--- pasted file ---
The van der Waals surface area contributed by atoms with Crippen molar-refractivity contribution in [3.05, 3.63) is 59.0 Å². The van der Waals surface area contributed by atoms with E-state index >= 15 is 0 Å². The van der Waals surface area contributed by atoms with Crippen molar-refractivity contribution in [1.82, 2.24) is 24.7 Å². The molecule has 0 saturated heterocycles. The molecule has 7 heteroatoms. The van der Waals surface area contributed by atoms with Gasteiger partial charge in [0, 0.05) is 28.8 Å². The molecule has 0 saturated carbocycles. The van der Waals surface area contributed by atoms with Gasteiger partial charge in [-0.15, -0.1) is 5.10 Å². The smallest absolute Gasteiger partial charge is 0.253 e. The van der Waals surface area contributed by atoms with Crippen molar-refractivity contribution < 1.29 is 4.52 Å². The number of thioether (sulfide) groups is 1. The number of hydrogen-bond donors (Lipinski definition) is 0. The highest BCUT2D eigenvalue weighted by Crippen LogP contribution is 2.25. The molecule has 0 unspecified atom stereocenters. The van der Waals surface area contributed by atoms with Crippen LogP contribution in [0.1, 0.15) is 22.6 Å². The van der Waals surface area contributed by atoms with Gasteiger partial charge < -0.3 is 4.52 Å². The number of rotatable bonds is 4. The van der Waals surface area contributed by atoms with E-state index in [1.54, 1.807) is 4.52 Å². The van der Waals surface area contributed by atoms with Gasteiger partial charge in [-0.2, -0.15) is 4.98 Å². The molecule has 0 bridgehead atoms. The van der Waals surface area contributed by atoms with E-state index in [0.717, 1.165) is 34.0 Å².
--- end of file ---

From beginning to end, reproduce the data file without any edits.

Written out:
The van der Waals surface area contributed by atoms with Crippen molar-refractivity contribution in [3.05, 3.63) is 59.0 Å². The van der Waals surface area contributed by atoms with E-state index >= 15 is 0 Å². The van der Waals surface area contributed by atoms with Crippen molar-refractivity contribution in [1.82, 2.24) is 24.7 Å². The molecule has 0 saturated heterocycles. The molecule has 7 heteroatoms. The van der Waals surface area contributed by atoms with Gasteiger partial charge in [0, 0.05) is 28.8 Å². The molecule has 0 saturated carbocycles. The van der Waals surface area contributed by atoms with Gasteiger partial charge in [-0.15, -0.1) is 5.10 Å². The smallest absolute Gasteiger partial charge is 0.253 e. The van der Waals surface area contributed by atoms with Crippen molar-refractivity contribution < 1.29 is 4.52 Å². The number of thioether (sulfide) groups is 1. The number of hydrogen-bond donors (Lipinski definition) is 0. The highest BCUT2D eigenvalue weighted by Crippen LogP contribution is 2.25. The molecule has 0 unspecified atom stereocenters. The van der Waals surface area contributed by atoms with Crippen LogP contribution in [0.1, 0.15) is 22.6 Å². The van der Waals surface area contributed by atoms with Gasteiger partial charge < -0.3 is 4.52 Å². The number of rotatable bonds is 4. The van der Waals surface area contributed by atoms with E-state index in [1.54, 1.807) is 4.52 Å². The van der Waals surface area contributed by atoms with Gasteiger partial charge in [-0.2, -0.15) is 4.98 Å². The molecule has 0 bridgehead atoms. The van der Waals surface area contributed by atoms with E-state index in [0.717, 1.165) is 34.0 Å².